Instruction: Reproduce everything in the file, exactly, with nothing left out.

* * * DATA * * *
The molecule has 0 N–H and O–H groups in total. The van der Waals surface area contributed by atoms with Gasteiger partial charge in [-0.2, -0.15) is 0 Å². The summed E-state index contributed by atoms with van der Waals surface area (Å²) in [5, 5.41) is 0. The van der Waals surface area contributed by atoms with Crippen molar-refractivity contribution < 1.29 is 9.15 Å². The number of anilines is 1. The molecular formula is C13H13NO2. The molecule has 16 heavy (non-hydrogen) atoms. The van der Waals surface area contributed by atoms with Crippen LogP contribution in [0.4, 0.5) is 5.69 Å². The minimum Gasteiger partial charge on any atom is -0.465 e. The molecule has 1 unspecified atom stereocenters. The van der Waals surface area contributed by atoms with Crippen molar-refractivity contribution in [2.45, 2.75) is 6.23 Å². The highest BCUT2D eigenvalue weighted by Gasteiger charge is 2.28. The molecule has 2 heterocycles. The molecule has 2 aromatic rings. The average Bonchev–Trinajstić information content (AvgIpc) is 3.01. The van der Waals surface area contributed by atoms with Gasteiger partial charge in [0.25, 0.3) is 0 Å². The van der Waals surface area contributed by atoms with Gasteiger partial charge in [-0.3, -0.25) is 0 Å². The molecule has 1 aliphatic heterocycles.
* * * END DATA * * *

The molecule has 0 N–H and O–H groups in total. The van der Waals surface area contributed by atoms with Gasteiger partial charge in [-0.2, -0.15) is 0 Å². The summed E-state index contributed by atoms with van der Waals surface area (Å²) in [5, 5.41) is 0. The van der Waals surface area contributed by atoms with Crippen molar-refractivity contribution < 1.29 is 9.15 Å². The number of anilines is 1. The molecular formula is C13H13NO2. The molecule has 16 heavy (non-hydrogen) atoms. The van der Waals surface area contributed by atoms with Crippen LogP contribution in [0.4, 0.5) is 5.69 Å². The minimum Gasteiger partial charge on any atom is -0.465 e. The molecule has 1 unspecified atom stereocenters. The van der Waals surface area contributed by atoms with Crippen molar-refractivity contribution in [2.45, 2.75) is 6.23 Å². The highest BCUT2D eigenvalue weighted by Gasteiger charge is 2.28. The molecule has 2 heterocycles. The molecule has 2 aromatic rings. The average Bonchev–Trinajstić information content (AvgIpc) is 3.01. The van der Waals surface area contributed by atoms with Gasteiger partial charge in [0.25, 0.3) is 0 Å². The van der Waals surface area contributed by atoms with Gasteiger partial charge in [-0.3, -0.25) is 0 Å². The molecule has 1 aliphatic heterocycles.